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RE: st: kdensity

Subject   RE: st: kdensity
Date   Mon, 25 Apr 2005 10:23:51 -0400

Thanks a lot, Nick. It works very nicely.


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                      "Nick Cox"                                                                               
                      <>           To:       <>              
                      Sent by:                         cc:                                                     
                      owner-statalist@hsphsun2.        Subject:  RE: st: kdensity                              
                      04/25/2005 05:58 AM                                                                      
                      Please respond to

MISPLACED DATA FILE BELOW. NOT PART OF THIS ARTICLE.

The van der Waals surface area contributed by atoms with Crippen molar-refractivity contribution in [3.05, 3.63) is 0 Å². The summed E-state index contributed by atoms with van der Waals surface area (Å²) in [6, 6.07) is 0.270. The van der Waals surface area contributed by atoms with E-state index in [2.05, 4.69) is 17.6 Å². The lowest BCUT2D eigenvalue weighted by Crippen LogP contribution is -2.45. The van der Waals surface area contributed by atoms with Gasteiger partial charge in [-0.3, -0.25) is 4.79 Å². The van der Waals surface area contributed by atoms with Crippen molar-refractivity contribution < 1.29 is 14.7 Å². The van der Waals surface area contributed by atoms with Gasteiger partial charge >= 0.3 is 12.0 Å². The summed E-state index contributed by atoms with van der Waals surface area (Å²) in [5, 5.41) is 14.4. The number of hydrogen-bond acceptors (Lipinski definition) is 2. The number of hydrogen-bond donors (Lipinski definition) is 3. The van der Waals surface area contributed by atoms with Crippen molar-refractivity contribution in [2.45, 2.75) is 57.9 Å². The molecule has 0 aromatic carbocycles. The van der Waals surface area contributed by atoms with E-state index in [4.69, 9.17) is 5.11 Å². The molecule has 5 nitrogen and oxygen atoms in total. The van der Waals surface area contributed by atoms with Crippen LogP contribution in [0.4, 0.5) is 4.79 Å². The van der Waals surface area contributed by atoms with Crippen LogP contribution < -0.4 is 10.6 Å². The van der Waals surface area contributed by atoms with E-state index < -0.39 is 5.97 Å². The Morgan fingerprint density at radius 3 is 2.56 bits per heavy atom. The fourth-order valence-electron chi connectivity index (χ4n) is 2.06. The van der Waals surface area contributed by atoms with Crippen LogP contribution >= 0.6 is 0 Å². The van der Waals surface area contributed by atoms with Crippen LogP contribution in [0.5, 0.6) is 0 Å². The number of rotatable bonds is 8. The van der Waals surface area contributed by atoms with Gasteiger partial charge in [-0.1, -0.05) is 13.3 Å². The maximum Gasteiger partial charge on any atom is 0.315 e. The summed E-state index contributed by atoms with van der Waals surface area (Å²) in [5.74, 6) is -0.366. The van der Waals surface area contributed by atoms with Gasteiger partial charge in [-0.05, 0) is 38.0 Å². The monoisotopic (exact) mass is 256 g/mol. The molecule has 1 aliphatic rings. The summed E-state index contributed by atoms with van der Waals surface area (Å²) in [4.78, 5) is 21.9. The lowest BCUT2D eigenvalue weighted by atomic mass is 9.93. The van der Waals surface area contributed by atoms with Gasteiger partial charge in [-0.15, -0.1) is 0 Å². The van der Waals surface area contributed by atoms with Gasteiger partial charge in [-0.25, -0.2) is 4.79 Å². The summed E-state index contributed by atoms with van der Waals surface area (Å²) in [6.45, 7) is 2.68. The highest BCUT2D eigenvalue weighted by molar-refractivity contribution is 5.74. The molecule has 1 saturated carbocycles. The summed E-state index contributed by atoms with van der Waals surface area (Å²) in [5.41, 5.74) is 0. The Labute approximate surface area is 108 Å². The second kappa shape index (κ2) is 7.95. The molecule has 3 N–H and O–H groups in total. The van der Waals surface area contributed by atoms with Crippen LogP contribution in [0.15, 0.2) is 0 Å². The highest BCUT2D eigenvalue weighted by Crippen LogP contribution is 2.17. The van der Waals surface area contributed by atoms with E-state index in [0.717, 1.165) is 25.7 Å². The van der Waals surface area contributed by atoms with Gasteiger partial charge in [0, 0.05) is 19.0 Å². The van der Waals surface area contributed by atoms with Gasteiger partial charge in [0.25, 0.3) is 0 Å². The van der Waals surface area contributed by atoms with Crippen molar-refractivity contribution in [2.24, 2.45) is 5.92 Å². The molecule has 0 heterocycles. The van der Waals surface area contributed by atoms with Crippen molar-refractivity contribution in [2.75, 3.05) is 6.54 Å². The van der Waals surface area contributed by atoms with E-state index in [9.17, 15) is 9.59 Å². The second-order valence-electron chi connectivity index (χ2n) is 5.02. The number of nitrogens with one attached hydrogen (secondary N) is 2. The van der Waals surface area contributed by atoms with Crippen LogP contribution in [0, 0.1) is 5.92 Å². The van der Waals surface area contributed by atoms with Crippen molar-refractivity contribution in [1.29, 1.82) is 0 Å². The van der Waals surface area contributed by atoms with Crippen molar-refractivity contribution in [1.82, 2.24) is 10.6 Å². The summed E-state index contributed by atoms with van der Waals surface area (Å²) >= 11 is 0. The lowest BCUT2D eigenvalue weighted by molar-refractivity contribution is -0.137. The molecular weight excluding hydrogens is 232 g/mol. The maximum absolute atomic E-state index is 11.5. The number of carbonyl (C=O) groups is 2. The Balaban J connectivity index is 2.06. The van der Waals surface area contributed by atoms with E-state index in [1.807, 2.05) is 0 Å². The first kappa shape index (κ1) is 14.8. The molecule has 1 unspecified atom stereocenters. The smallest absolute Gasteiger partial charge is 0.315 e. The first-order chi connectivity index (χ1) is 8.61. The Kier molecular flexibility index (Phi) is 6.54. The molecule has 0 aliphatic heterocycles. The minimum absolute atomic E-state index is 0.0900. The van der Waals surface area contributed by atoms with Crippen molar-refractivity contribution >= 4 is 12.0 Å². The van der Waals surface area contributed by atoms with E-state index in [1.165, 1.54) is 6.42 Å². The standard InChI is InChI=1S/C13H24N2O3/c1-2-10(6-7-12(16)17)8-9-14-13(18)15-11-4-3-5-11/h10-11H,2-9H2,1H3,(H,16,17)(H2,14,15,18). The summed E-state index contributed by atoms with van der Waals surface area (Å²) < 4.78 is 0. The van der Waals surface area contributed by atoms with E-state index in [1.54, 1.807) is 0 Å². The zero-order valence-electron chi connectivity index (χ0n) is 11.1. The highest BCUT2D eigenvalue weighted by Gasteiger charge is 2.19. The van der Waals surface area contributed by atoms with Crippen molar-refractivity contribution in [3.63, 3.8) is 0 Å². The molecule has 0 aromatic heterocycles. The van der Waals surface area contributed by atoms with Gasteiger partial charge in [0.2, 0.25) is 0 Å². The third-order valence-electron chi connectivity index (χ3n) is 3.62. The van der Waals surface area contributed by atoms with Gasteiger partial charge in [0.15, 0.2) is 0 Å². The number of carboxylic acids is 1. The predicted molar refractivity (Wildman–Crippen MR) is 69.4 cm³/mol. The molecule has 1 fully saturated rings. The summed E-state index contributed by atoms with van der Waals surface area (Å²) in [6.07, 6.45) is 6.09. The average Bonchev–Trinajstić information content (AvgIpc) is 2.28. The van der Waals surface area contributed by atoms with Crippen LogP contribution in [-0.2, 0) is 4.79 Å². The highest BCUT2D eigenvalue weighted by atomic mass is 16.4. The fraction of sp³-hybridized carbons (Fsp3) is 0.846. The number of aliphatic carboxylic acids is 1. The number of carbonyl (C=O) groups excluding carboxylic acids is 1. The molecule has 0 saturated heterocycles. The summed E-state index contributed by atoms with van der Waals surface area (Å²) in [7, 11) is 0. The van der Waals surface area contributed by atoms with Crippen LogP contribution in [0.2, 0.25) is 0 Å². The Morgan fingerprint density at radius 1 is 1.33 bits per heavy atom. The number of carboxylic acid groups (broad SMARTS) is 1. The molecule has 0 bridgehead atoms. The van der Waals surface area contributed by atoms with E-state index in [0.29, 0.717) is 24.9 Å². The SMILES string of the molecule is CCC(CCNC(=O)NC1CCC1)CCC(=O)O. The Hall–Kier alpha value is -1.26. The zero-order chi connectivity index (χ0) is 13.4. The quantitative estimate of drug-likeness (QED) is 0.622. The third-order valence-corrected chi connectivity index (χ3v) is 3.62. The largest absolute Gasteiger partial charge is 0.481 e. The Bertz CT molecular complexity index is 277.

If you want a plot of a (?smoothed) distribution function,
this is at best a rather indirect route.

Note first that -distplot- is a program dedicated
to plotting distribution functions. -search distplot-
points to locations. It is smart enough that you can
go directly to something like

. distplot line Y X

without doing overlays.

If the results are not smooth enough, an alternative is
to base a plot on estimated rather than observed quantiles.

One command for quantile estimation is -hdquantile-
from SSC.


Amadou Diallo

> I used to:
> kdensity X, gen(aa bb) nogr
> cumul bb, g(cum_bb)
> ksm cum_bb bb
> ?
> If you want the density at each point
> you could :
> qui cou
> local n = r(N)
> kdensity X, gen(aa bb) nogr n(`n')
> etc...

Branko Milanovic

> When you do kdensity X, STATA charts a kernel density fct of X's. Now,
> is there a command that would allow me to take the density
> function thus
> generated and chart a cumulative density (or distribution) function?
> Ideally, I would like to do that for both densities, that is
> to go from a overlay graph
> twoway (kdensity X) (kdensity Y)
> To a similar overlay graph of two cumulative density functions.
> Or is the only way to use:
> kdensity X, gen(aa bb)
> And then generate a cumulative function of aa? By the way, I
> tried that but the graph did not turn out well.

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